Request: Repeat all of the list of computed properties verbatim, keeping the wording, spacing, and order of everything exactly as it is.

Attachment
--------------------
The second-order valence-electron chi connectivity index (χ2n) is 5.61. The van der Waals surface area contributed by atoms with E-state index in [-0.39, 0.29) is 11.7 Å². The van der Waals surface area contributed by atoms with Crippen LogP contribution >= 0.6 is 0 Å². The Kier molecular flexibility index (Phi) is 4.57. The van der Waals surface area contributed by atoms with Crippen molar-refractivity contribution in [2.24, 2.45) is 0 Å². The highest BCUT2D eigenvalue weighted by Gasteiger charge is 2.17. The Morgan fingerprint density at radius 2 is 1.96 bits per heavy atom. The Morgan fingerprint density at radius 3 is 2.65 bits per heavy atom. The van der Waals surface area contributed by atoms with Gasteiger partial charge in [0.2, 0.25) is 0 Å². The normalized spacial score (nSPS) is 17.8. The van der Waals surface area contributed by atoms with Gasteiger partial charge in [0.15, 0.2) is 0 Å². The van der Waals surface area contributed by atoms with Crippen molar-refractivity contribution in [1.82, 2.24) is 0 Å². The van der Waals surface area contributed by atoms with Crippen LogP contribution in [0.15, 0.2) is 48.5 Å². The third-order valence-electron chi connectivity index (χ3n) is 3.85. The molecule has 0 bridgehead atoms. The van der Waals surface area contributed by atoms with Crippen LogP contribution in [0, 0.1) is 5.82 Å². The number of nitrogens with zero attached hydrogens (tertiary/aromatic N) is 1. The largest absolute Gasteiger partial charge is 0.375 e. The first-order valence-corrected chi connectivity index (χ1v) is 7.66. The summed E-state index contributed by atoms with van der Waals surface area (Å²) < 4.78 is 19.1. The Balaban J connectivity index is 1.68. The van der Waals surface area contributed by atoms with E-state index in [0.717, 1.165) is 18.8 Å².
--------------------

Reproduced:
The second-order valence-electron chi connectivity index (χ2n) is 5.61. The van der Waals surface area contributed by atoms with E-state index in [-0.39, 0.29) is 11.7 Å². The van der Waals surface area contributed by atoms with Crippen LogP contribution >= 0.6 is 0 Å². The Kier molecular flexibility index (Phi) is 4.57. The van der Waals surface area contributed by atoms with Crippen molar-refractivity contribution in [2.24, 2.45) is 0 Å². The highest BCUT2D eigenvalue weighted by Gasteiger charge is 2.17. The Morgan fingerprint density at radius 2 is 1.96 bits per heavy atom. The Morgan fingerprint density at radius 3 is 2.65 bits per heavy atom. The van der Waals surface area contributed by atoms with Gasteiger partial charge in [0.2, 0.25) is 0 Å². The normalized spacial score (nSPS) is 17.8. The van der Waals surface area contributed by atoms with Gasteiger partial charge in [0.15, 0.2) is 0 Å². The van der Waals surface area contributed by atoms with Crippen molar-refractivity contribution in [1.82, 2.24) is 0 Å². The van der Waals surface area contributed by atoms with Crippen LogP contribution in [0.15, 0.2) is 48.5 Å². The third-order valence-electron chi connectivity index (χ3n) is 3.85. The molecule has 0 bridgehead atoms. The van der Waals surface area contributed by atoms with Crippen LogP contribution in [0, 0.1) is 5.82 Å². The number of nitrogens with zero attached hydrogens (tertiary/aromatic N) is 1. The largest absolute Gasteiger partial charge is 0.375 e. The first-order valence-corrected chi connectivity index (χ1v) is 7.66. The summed E-state index contributed by atoms with van der Waals surface area (Å²) < 4.78 is 19.1. The Balaban J connectivity index is 1.68. The van der Waals surface area contributed by atoms with E-state index in [0.717, 1.165) is 18.8 Å².